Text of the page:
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Filed: November 9, 1987.


APPEAL FROM PORTER SUPERIOR COURT. The Honorable Roger V. Bradford, Judge. No. 77-PSCr-135

Dickson, J., Shepard, C.j., and Givan and Pivarnik, JJ., concur. DeBRULER, J., concur in result without opinion.

Author: Dickson


Defendant James Paul Duncan was originally convicted of conspiracy to commit a felony, Ind. Code § 35-1-111-1 (Burns 1975) and possession of burglary tools by a convicted felon, Ind. Code § 35-13-8-1 (Burns 1975) (repealed by 1976 Ind.Act. Publ.L. No. 148, § 4, effective October 1977). Defendant was also found to be a habitual offender for which his sentence was enhanced to life imprisonment on each conviction, Ind. Code § 35-8-8-1 (Burns 1975) (repealed by 1976 Ind. Act. Publ. L. No. 148, § 24, effective July 1, 1979). In his previous direct appeal, defendant's conspiracy conviction was reversed, but the trial court judgment was otherwise affirmed. Duncan v. State (1980), 274 Ind. 144, 409 N.E.2d 597. Defendant now appeals from the denial of his subsequent petition for post-conviction relief. The sole determinative issue in this appeal is whether petitioner has demonstrated ineffective assistance of trial and appellate counsel so as to overcome the State's defense of waiver and prior appellate adjudication.

In its response to petitioner's petition for post-conviction relief, the State asserted waiver and res judicata. Petitioner amended his petition for post-conviction relief to include the allegations of ineffective assistance of both trial and appellate counsel. Denying post-conviction relief, the trial court made no findings of fact or Conclusions of law with respect to petitioner's allegations of ineffective assistance of counsel, but did expressly determine:

With the exception of the issue of newly discovered evidence,[Footnote 1] all issues raised by petitioner were determined on appeal or were available and not raised on appeal. Those issues already determined on appeal are not subject to further review in this post-conviction relief proceeding. Those issues available but not raised on appeal are waived.


Where a petitioner asserts ineffective assistance of counsel to rebut the validity of a waiver defense, a determination as to the claim of ineffective counsel may be necessary before reaching the merits of the other issues presented. Langley v. State (1971), 256 Ind. 199, 267 N.E.2d 538.

Claims of ineffective assistance of counsel are Judged upon a standard which asks whether a defendant received "reasonably effective assistance." Judicial scrutiny of counsel's performance is highly deferential and should not be exercised through] the distortions of hindsight. Isolated poor strategy, inexperience, or bad tactics do not necessarily amount to ineffectiveness of counsel. Counsel is presumed competent, and appellant must present strong and convincing evidence to rebut the presumption. Burr v. State (1986), Ind., 492 N.E.2d 306; Strickland v. Washington (1984), 466 U.S. 668, 104 S.Ct. 2052, 80 L.Ed.2d 674.

In his brief to this Court, appellant argues that his trial attorney's performance was deficient because of failure to make the objections which "would have preserved the issues raised in this appeal," and that appellate counsel was deficient because of his failure to raise such issues under the fundamental error doctrine. Appellant does not cite us to any other instances demonstrating alleged ineffectiveness of counsel. Other than mere assertion of ineffectiveness of counsel for failure to preserve and raise the additional issues which petitioner now wishes to assert, he fails to present the necessary strong and convincing evidence to rebut the presumption of competency. He does not demonstrate or discuss allegations of deficient performance particularized with respect to each of the claimed issues.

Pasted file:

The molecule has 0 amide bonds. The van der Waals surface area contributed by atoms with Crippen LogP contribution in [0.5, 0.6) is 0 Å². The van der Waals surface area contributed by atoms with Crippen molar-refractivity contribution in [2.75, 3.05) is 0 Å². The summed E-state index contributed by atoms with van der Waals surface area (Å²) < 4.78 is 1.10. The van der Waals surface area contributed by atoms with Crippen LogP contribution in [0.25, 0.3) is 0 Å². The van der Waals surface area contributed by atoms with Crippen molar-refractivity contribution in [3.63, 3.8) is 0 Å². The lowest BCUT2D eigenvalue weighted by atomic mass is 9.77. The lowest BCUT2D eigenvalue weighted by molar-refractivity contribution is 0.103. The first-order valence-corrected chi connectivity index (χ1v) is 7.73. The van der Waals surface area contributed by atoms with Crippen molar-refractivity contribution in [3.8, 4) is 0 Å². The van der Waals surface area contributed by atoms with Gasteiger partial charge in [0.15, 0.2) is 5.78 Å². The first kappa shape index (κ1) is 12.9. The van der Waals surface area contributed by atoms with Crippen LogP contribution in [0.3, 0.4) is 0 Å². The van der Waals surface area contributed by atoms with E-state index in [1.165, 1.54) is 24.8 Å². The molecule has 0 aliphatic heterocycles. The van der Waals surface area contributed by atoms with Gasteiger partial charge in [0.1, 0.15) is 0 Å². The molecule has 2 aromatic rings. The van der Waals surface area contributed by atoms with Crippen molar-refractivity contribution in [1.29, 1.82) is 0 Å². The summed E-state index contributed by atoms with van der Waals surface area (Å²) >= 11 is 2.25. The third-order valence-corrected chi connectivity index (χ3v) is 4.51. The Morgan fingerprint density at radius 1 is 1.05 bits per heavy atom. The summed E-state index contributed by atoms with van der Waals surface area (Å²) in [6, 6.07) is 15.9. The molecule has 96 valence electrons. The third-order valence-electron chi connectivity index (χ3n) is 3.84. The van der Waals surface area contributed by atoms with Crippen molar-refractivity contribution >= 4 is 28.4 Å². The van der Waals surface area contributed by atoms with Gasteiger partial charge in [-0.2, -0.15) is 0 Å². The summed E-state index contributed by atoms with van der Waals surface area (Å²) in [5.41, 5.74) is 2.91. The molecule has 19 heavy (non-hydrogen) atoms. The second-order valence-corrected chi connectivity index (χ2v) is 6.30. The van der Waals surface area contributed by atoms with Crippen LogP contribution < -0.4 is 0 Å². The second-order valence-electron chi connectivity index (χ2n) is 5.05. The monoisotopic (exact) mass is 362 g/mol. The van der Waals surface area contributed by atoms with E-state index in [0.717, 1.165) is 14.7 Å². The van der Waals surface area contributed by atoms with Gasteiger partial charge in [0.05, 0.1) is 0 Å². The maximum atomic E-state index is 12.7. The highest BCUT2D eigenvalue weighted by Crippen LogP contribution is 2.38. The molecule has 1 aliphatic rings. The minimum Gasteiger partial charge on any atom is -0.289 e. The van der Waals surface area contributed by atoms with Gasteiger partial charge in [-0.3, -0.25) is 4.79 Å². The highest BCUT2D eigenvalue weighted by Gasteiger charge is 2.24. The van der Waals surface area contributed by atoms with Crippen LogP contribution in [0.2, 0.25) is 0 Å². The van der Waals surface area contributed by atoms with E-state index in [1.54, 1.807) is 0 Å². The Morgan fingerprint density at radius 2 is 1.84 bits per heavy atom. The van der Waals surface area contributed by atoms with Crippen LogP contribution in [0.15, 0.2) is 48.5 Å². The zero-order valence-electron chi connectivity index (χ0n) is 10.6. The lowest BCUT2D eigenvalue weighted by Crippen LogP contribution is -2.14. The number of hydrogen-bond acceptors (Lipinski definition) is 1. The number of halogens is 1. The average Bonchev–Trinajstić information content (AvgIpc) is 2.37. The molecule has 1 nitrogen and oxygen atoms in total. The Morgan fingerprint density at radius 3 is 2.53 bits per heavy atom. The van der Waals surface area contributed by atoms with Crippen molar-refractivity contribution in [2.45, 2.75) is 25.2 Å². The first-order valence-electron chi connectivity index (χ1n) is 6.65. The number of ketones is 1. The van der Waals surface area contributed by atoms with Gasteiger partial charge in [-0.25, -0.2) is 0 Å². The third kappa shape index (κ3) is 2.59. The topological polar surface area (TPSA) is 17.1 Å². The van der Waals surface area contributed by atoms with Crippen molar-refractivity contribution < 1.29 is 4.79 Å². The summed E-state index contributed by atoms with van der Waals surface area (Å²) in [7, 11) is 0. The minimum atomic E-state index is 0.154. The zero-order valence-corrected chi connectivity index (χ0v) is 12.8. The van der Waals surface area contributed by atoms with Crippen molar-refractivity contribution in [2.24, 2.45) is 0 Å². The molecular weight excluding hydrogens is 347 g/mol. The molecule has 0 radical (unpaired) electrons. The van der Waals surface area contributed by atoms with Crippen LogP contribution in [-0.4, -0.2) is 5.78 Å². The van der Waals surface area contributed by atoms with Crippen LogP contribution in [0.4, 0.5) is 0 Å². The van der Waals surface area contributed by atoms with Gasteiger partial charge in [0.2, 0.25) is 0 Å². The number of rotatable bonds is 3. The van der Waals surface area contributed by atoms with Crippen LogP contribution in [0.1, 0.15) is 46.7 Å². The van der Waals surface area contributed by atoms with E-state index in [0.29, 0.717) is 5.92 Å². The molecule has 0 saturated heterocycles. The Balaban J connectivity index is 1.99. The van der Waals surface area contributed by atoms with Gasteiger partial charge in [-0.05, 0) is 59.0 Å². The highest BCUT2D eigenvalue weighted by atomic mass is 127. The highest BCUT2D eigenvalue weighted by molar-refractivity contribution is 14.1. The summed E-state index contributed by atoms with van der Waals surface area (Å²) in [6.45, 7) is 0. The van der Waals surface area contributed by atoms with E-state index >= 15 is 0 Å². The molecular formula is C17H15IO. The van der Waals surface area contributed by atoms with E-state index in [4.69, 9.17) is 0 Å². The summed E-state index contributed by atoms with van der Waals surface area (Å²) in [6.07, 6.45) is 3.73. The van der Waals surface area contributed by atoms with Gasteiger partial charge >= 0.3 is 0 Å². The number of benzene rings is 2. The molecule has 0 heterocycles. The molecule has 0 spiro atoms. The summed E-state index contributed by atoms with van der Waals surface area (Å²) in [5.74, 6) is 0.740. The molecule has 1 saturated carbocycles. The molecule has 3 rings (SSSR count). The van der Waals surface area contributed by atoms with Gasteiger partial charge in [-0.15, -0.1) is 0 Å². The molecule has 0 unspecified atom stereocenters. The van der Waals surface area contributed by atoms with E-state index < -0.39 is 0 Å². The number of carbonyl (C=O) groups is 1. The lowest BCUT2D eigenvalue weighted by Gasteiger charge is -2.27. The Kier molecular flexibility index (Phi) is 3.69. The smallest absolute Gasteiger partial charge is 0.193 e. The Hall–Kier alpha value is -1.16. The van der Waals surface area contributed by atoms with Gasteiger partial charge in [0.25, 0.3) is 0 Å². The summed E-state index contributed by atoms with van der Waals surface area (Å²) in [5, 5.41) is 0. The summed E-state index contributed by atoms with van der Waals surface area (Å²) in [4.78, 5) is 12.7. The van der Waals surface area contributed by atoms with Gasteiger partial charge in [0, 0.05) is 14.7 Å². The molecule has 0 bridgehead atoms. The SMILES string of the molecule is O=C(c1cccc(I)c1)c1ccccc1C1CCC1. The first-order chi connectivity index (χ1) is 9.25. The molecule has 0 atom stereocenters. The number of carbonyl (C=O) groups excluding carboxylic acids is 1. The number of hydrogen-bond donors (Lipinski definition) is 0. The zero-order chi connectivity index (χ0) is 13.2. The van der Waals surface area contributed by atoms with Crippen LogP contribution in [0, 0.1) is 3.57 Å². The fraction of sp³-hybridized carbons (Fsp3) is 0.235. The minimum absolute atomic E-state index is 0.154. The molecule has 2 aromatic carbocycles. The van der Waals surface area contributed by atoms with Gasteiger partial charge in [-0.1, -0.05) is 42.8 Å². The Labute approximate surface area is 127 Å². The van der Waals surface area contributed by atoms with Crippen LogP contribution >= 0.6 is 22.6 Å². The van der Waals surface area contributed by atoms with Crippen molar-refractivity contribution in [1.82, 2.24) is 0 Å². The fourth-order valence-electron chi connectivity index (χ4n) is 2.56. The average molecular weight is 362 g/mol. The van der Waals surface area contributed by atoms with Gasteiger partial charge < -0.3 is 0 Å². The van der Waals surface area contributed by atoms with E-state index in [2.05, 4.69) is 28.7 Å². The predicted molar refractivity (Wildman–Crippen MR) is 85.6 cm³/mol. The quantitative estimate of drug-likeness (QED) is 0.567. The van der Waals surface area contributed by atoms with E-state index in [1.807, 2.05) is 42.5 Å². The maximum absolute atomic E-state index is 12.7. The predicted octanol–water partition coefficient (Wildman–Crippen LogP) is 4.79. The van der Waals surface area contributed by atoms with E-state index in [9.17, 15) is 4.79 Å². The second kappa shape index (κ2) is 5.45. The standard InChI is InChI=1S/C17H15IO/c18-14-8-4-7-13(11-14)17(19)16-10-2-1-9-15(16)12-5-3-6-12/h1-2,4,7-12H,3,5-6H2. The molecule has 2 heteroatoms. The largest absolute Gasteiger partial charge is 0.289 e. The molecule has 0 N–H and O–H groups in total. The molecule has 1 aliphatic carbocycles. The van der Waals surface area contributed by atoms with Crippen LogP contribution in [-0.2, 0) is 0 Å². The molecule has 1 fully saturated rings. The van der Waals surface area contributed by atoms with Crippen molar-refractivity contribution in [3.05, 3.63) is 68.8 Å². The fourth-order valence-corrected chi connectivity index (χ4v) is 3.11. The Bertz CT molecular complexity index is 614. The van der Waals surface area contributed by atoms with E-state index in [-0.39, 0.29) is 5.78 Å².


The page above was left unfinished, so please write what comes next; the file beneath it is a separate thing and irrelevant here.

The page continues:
When appealing from the denial of a post-conviction petition, the petitioner has the burden of proof and stands in the shoes of one appealing from a negative judgment. Petitioner has failed to demonstrate that the post-conviction trial court was erroneous in its ruling regarding waiver and previous determination in the earlier appeal. We therefore decline to review such issues.

Petitioner further claims that since the issues he wishes to raise concern only his life habitual offender sentence enhancement, the issues are not waived because they concern sentencing error which are not subject to waiver and may be raised at any time, citing Lewandowski v. State (1979), 271 Ind. 4, 389 N.E.2d 706, and Kleinrichert v. State (1973), 260 Ind. 537, 297 N.E.2d 822. We find neither authority applicable. In Lewandowski, a sentence was revised in accordance with a subsequent ameliorative sentencing amendment and intervening case law. Thus the issues were not initially available and were not waived. In Kleinrichert, we refused to apply waiver and stated that a court of review "cannot ignore a fundamental error which is apparent on the face of the record, such as an incorrect sentence." 260 Ind. at 543, 297 N.E.2d at 826. The error there involved imposing both a fine and a sentence, contrary to the clear and express language of the applicable sentencing statute. In the case presently before us, petitioner does not claim that he was sentenced in violation of any clear and express statutory provision.


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